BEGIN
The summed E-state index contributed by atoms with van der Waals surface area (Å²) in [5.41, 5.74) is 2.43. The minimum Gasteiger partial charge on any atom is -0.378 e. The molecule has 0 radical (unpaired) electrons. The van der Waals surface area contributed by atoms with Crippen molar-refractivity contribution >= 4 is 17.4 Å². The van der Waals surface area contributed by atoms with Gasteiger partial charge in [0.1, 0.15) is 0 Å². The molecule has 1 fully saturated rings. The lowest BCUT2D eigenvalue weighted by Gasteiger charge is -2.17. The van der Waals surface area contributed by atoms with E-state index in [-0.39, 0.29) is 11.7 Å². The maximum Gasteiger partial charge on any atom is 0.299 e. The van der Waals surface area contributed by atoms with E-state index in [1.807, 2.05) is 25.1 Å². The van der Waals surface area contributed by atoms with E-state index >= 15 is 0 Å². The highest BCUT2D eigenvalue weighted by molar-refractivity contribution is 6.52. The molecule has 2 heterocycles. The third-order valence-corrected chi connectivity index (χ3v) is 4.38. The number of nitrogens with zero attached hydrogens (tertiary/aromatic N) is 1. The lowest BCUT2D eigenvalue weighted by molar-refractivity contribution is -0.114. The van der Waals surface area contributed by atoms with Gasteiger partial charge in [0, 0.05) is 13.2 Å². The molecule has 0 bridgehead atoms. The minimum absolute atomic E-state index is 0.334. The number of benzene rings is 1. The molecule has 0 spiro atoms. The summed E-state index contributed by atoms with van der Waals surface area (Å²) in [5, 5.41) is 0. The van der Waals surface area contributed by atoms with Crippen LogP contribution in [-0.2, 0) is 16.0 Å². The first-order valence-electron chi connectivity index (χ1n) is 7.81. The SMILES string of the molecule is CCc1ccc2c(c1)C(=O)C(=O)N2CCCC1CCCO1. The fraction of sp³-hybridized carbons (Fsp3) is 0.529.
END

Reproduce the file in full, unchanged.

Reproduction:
The summed E-state index contributed by atoms with van der Waals surface area (Å²) in [5.41, 5.74) is 2.43. The minimum Gasteiger partial charge on any atom is -0.378 e. The molecule has 0 radical (unpaired) electrons. The van der Waals surface area contributed by atoms with Crippen molar-refractivity contribution >= 4 is 17.4 Å². The van der Waals surface area contributed by atoms with Gasteiger partial charge in [0.1, 0.15) is 0 Å². The molecule has 1 fully saturated rings. The lowest BCUT2D eigenvalue weighted by Gasteiger charge is -2.17. The van der Waals surface area contributed by atoms with E-state index in [-0.39, 0.29) is 11.7 Å². The maximum Gasteiger partial charge on any atom is 0.299 e. The van der Waals surface area contributed by atoms with E-state index in [1.807, 2.05) is 25.1 Å². The van der Waals surface area contributed by atoms with E-state index >= 15 is 0 Å². The highest BCUT2D eigenvalue weighted by molar-refractivity contribution is 6.52. The molecule has 2 heterocycles. The third-order valence-corrected chi connectivity index (χ3v) is 4.38. The number of nitrogens with zero attached hydrogens (tertiary/aromatic N) is 1. The lowest BCUT2D eigenvalue weighted by molar-refractivity contribution is -0.114. The van der Waals surface area contributed by atoms with Gasteiger partial charge in [0, 0.05) is 13.2 Å². The molecule has 0 bridgehead atoms. The minimum absolute atomic E-state index is 0.334. The number of benzene rings is 1. The molecule has 0 spiro atoms. The summed E-state index contributed by atoms with van der Waals surface area (Å²) in [5, 5.41) is 0. The van der Waals surface area contributed by atoms with Crippen LogP contribution in [-0.2, 0) is 16.0 Å². The first-order valence-electron chi connectivity index (χ1n) is 7.81. The SMILES string of the molecule is CCc1ccc2c(c1)C(=O)C(=O)N2CCCC1CCCO1. The fraction of sp³-hybridized carbons (Fsp3) is 0.529.